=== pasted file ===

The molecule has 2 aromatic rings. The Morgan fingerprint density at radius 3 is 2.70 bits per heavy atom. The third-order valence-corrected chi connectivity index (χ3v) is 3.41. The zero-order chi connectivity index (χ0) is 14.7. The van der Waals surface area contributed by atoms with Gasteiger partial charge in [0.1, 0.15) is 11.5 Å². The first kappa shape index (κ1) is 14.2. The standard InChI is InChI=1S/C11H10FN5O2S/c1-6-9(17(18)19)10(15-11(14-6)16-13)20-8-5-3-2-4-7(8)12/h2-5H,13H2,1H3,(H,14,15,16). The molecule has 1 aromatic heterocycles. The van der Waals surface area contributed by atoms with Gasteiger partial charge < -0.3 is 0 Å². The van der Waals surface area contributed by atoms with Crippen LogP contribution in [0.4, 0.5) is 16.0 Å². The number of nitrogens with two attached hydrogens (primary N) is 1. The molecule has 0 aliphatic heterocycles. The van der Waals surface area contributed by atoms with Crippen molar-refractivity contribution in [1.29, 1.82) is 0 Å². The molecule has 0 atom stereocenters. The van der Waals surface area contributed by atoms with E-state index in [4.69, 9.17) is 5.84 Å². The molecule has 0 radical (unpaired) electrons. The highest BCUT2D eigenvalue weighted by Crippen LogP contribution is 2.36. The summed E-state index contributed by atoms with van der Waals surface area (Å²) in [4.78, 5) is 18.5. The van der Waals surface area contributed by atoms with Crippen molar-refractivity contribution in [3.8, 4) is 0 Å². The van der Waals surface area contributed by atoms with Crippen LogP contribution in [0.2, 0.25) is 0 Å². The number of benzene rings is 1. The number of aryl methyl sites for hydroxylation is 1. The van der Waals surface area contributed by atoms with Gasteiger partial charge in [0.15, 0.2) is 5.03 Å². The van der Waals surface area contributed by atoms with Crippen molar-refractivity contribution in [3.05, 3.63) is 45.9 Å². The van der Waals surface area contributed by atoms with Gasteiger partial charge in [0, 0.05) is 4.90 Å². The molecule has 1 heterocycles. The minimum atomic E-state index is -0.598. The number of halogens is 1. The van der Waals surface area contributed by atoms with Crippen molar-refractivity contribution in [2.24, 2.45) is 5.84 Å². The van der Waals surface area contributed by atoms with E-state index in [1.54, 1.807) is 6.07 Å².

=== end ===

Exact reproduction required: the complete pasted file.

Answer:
The molecule has 2 aromatic rings. The Morgan fingerprint density at radius 3 is 2.70 bits per heavy atom. The third-order valence-corrected chi connectivity index (χ3v) is 3.41. The zero-order chi connectivity index (χ0) is 14.7. The van der Waals surface area contributed by atoms with Gasteiger partial charge in [0.1, 0.15) is 11.5 Å². The first kappa shape index (κ1) is 14.2. The standard InChI is InChI=1S/C11H10FN5O2S/c1-6-9(17(18)19)10(15-11(14-6)16-13)20-8-5-3-2-4-7(8)12/h2-5H,13H2,1H3,(H,14,15,16). The molecule has 1 aromatic heterocycles. The van der Waals surface area contributed by atoms with Gasteiger partial charge < -0.3 is 0 Å². The van der Waals surface area contributed by atoms with Crippen LogP contribution in [0.4, 0.5) is 16.0 Å². The number of nitrogens with two attached hydrogens (primary N) is 1. The molecule has 0 aliphatic heterocycles. The van der Waals surface area contributed by atoms with Crippen molar-refractivity contribution in [1.29, 1.82) is 0 Å². The molecule has 0 atom stereocenters. The van der Waals surface area contributed by atoms with E-state index in [4.69, 9.17) is 5.84 Å². The molecule has 0 radical (unpaired) electrons. The highest BCUT2D eigenvalue weighted by Crippen LogP contribution is 2.36. The summed E-state index contributed by atoms with van der Waals surface area (Å²) in [4.78, 5) is 18.5. The van der Waals surface area contributed by atoms with Crippen molar-refractivity contribution in [3.8, 4) is 0 Å². The van der Waals surface area contributed by atoms with Crippen LogP contribution in [0.2, 0.25) is 0 Å². The number of benzene rings is 1. The number of aryl methyl sites for hydroxylation is 1. The van der Waals surface area contributed by atoms with Gasteiger partial charge in [0.15, 0.2) is 5.03 Å². The van der Waals surface area contributed by atoms with Crippen molar-refractivity contribution in [3.05, 3.63) is 45.9 Å². The van der Waals surface area contributed by atoms with Gasteiger partial charge in [0, 0.05) is 4.90 Å². The molecule has 1 heterocycles. The minimum atomic E-state index is -0.598. The number of halogens is 1. The van der Waals surface area contributed by atoms with Crippen molar-refractivity contribution in [2.24, 2.45) is 5.84 Å². The van der Waals surface area contributed by atoms with E-state index in [1.54, 1.807) is 6.07 Å².